"I just want him to learn a lesson," she answers. "I'm not out to get revenge, or like I want him to spend a hundred nights in jail or anything. It's really hard for me, because I still want to think he was the good guy. . . . I could ruin his whole life, everything that he's worked for and I know that. I don't feel good about doing that."
In some ways, Kim Adams is like the many other adolescents Kevin Johnson has taken on as personal projects.
Years ago, he founded the St. Hope Academy in his native Sacramento, a program to help disadvantaged kids. Without fanfare, he started a similar, smaller program a few years ago in Phoenix.
"Nobody's perfect in this world," Johnson's longtime confidant, Fred Hiestand, says, "but I can't think of anybody who has sincerely tried to do good things more than KJ."
Hiestand says Kim's allegations have "hung over him [Johnson] like the Sword of Damocles" and that Johnson and his advisers knew her story would someday be made public.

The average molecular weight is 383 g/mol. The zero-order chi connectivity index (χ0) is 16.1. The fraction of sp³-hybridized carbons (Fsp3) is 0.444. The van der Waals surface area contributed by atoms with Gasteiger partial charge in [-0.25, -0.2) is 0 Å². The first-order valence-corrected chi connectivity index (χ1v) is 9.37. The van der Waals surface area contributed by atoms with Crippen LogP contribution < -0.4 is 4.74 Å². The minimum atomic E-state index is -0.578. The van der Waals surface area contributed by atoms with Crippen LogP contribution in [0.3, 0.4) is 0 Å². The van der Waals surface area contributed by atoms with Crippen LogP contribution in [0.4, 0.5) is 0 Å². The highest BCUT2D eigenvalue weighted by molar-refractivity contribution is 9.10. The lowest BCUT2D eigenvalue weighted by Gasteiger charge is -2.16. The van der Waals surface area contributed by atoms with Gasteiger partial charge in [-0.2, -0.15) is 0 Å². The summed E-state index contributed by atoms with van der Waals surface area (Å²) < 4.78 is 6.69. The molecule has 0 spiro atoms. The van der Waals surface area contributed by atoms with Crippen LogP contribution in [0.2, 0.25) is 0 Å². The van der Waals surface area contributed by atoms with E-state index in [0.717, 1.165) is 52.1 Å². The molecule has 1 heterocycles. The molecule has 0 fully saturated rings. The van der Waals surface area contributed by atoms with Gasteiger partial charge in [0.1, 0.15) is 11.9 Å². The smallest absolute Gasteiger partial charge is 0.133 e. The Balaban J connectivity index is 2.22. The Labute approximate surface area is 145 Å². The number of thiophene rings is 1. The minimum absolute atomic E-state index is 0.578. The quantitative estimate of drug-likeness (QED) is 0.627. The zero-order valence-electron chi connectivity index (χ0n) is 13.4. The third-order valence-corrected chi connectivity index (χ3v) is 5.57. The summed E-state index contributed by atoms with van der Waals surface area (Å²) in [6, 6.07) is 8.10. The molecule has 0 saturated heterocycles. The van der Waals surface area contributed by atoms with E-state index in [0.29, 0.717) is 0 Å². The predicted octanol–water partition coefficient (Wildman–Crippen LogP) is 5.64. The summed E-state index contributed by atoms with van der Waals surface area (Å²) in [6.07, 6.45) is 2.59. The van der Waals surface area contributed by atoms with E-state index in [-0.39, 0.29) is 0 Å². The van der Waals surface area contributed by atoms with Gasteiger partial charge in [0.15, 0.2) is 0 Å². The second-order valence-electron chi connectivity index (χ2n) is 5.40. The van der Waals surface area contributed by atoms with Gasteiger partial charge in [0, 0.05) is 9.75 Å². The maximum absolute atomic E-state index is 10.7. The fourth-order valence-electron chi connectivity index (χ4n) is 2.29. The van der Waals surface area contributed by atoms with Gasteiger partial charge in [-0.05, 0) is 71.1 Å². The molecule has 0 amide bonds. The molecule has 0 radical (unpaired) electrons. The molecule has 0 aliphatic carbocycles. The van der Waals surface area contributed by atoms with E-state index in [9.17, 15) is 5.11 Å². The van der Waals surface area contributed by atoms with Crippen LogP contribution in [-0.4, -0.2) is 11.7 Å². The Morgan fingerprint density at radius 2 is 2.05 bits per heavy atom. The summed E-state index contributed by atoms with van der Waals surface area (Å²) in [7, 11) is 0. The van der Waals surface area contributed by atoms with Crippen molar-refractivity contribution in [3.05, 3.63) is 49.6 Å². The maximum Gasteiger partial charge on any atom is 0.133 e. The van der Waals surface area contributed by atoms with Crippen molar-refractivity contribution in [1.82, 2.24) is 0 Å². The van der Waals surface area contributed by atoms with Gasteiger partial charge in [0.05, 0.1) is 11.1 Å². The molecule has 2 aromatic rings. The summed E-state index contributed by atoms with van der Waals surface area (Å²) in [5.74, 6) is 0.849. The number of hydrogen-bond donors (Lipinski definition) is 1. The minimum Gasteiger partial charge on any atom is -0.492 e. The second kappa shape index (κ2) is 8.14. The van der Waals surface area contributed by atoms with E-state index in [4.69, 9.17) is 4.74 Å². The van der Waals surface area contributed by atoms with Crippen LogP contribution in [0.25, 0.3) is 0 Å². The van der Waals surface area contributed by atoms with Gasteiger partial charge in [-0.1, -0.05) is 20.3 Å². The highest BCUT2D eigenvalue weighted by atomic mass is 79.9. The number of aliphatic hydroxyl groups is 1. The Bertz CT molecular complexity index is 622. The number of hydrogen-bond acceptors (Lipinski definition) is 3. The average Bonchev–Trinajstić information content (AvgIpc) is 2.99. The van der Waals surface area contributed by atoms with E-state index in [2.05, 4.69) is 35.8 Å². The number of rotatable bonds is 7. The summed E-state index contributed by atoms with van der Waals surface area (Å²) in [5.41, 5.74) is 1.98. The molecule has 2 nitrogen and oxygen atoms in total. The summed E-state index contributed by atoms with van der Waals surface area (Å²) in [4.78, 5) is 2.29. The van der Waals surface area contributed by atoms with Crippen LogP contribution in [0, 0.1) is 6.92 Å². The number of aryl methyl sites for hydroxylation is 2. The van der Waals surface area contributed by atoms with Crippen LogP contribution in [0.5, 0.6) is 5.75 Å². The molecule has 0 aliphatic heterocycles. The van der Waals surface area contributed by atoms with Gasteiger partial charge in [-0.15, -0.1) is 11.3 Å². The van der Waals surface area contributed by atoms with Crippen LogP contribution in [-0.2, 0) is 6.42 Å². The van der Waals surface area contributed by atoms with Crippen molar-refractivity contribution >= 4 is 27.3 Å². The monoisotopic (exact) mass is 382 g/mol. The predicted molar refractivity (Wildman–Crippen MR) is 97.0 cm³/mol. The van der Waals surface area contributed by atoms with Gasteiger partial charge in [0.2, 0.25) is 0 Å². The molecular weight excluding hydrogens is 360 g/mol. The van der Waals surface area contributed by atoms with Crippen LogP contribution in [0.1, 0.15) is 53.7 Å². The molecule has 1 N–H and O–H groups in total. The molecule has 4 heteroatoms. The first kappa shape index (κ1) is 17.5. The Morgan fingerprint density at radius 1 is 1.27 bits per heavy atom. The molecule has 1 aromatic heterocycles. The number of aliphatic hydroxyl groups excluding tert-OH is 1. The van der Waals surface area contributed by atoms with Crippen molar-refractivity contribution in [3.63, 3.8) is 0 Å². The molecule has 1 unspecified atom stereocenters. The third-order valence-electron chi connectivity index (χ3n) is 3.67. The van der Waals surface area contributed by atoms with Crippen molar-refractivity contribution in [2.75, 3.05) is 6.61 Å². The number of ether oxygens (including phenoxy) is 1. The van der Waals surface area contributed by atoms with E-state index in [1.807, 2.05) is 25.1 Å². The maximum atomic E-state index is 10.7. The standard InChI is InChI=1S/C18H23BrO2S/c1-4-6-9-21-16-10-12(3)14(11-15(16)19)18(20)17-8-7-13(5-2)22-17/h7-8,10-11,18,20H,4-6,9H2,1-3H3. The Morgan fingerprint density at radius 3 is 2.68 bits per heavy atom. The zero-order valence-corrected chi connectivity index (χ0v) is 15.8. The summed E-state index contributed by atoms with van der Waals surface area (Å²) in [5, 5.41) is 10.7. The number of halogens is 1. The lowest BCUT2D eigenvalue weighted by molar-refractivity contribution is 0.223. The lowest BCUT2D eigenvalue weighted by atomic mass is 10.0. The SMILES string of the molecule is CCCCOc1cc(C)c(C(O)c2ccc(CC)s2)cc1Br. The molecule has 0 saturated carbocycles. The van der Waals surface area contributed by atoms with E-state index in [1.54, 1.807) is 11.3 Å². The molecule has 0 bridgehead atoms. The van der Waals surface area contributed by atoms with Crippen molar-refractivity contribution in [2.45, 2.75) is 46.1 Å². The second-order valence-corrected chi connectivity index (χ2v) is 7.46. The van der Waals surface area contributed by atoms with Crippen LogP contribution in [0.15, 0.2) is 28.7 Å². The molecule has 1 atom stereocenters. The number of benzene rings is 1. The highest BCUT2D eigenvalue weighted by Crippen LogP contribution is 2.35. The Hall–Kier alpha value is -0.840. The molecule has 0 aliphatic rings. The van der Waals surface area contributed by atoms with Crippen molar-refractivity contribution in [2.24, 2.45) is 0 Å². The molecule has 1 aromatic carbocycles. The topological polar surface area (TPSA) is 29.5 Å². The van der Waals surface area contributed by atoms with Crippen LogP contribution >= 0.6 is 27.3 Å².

"We figured that it was just a matter of time before some publication took the [police] report and said, 'Let's tear him [Johnson] down and show him to be a Svengali . . .' We knew it would be someone. We just didn't know who."
Johnson is renowned for his efforts to counsel troubled teens and encourage clean living. In some cases, he's taken teenage boys into his own home to help them turn around their lives.
Kim Adams was never a resident of Johnson's home, although, unquestionably, she spent time there in the summer of '95.
Kim is an only child whose father deserted her mother when Kim was 2. She's a slight, pretty girl with dark, piercing eyes and a friendly but wary manner. She's a few weeks shy of her 18th birthday, but looks younger than her age.
Although she and her mother are moderately well-to-do, Kim is staying at a Valley group home with other troubled girls. She's a senior at a Valley high school.
In the past two years, Kim has had to cope with what appears to be an uninterested mother, bouts of depression that forced her into three hospitalizations, a serious eating disorder, and, if she's telling the truth, a relationship with Kevin Johnson that could be described as bizarre.